Surgical & Medical Answers

Many factors play a part in the treatment of endometriosis, particularly if a woman wants to have a baby. If a woman wants to become pregnant, then the treatment will take a different course than if she is past the age of childbearing and wants to be relieved of the pain and symptoms of endometriosis without desiring a baby.

For women who are past the age of 35, doctors may, if the disease is very bad, advise a hysterectomy to clear the pelvic cavity and deal with the issue long term. If the woman is younger, then conservative surgery or surgery to restore reproductive structures is often the primary course of treatment.

When Surgery Is The Best Decision

If a woman's ovaries and tubes have become distorted because of endometriosis, the first surgery performed is the most effective. Fertility is less likely to be restored with surgeries performed after the initial attempt, which is why a very skilled endoscopist is the best choice for such a procedure. This will help to ensure the chances of pregnancy afterward.

In most cases, when the ability to procreate is high on the agenda, the most common surgical procedure performed is using a laparoscopy with the focus on the removal of pelvic adhesions surrounding the ovaries, tubes, and uterus. Surgical removal of endometriotic implants (small growths of endometriosis) and the removal of ovarian endometriomas (ovarian cysts) are also priority in the treatment. This type of surgery consists of cauterizing (burning), coagulation (blood clotting), excision (removal by cutting), or vaporization (liquefying). It is recommended that excision, or cutting to remove the endometriosis, be the method of choice since most of the disease is far deeper than it first appears.

Surgery Success Rates

There are many other types of surgeries done to ease the pain of endometriosis. However, some of them do render a woman incapable of bearing children. The success rates for pregnancy following surgery generally range between 35-40 percent for severe cases of endometriosis and 55-65 percent for milder cases of the disease. Of women who do manage to conceive, 30 percent conceive within three months post-op, 50 percent within six months, and 86 percent within 15months. There does not seem to be much of a difference based upon the type of surgery used-laparoscopy, laparotomy, laser, or electrosurgical techniques.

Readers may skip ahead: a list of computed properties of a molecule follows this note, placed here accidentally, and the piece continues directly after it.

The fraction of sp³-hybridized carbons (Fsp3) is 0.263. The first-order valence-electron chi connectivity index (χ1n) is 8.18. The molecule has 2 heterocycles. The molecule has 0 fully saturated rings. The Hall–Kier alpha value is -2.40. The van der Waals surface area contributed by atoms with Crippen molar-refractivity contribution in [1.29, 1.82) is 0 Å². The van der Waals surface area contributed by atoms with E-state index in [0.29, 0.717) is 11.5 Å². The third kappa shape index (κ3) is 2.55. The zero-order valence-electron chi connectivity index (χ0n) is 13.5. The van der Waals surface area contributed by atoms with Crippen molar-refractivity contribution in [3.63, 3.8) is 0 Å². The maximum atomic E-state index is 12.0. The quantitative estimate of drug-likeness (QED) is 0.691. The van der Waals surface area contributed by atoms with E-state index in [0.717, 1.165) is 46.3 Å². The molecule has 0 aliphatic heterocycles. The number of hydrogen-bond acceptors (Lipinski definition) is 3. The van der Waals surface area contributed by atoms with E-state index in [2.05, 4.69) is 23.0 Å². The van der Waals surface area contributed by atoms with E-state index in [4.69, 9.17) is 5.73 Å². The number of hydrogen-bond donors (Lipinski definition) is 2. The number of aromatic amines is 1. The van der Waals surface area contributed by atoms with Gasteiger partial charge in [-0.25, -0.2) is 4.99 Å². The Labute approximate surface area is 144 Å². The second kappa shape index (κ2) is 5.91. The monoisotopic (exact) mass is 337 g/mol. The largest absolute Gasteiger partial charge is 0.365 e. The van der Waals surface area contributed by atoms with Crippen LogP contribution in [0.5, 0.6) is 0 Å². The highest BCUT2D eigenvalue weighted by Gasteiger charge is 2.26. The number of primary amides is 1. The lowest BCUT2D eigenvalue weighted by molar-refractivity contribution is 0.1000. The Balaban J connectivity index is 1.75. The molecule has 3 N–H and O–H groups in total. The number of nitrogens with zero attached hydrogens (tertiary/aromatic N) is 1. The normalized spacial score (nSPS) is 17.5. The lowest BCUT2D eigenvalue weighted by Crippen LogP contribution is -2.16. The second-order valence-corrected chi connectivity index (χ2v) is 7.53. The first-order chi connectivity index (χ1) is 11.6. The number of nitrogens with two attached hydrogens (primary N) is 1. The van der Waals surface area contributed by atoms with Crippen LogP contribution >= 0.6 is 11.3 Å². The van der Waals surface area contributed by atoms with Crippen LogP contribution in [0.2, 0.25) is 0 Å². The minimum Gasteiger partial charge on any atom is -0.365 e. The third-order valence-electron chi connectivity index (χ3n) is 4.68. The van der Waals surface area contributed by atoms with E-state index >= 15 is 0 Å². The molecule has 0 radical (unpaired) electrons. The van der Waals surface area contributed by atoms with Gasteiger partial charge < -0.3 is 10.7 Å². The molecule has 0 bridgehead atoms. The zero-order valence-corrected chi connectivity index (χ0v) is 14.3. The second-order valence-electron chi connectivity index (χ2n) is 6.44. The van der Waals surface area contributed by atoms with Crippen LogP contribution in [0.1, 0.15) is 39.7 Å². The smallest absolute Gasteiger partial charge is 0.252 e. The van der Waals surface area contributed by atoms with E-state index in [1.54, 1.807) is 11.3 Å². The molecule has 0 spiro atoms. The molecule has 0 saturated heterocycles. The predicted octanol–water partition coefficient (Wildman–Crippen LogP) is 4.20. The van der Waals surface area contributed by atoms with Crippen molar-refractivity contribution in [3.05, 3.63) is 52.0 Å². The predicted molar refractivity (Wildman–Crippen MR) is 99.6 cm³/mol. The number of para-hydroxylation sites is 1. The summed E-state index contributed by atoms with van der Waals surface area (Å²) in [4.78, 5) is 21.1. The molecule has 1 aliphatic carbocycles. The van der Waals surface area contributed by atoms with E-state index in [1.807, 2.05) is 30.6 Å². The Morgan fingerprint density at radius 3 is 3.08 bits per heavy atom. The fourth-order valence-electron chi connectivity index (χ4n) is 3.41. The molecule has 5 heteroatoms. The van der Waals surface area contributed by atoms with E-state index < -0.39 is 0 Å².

A Good Mix Of Procedures Can Ensure An Excellent Outcome

In women with severe cases of endometriosis, medical therapy combined with surgery offers the greatest degree of success. When treatment using drugs specially designed to address hormonal dysfunction is coupled with skilled surgery, women with severe cases of endometriosis have not only found relief from the disease, but have also been able to enter into an ART program and have children.

There is no "one size fits all" answer to endometriosis. However, with constant research and the willingness of skilled professionals to work with women suffering from the disease, there are more and more success stories being told every day.

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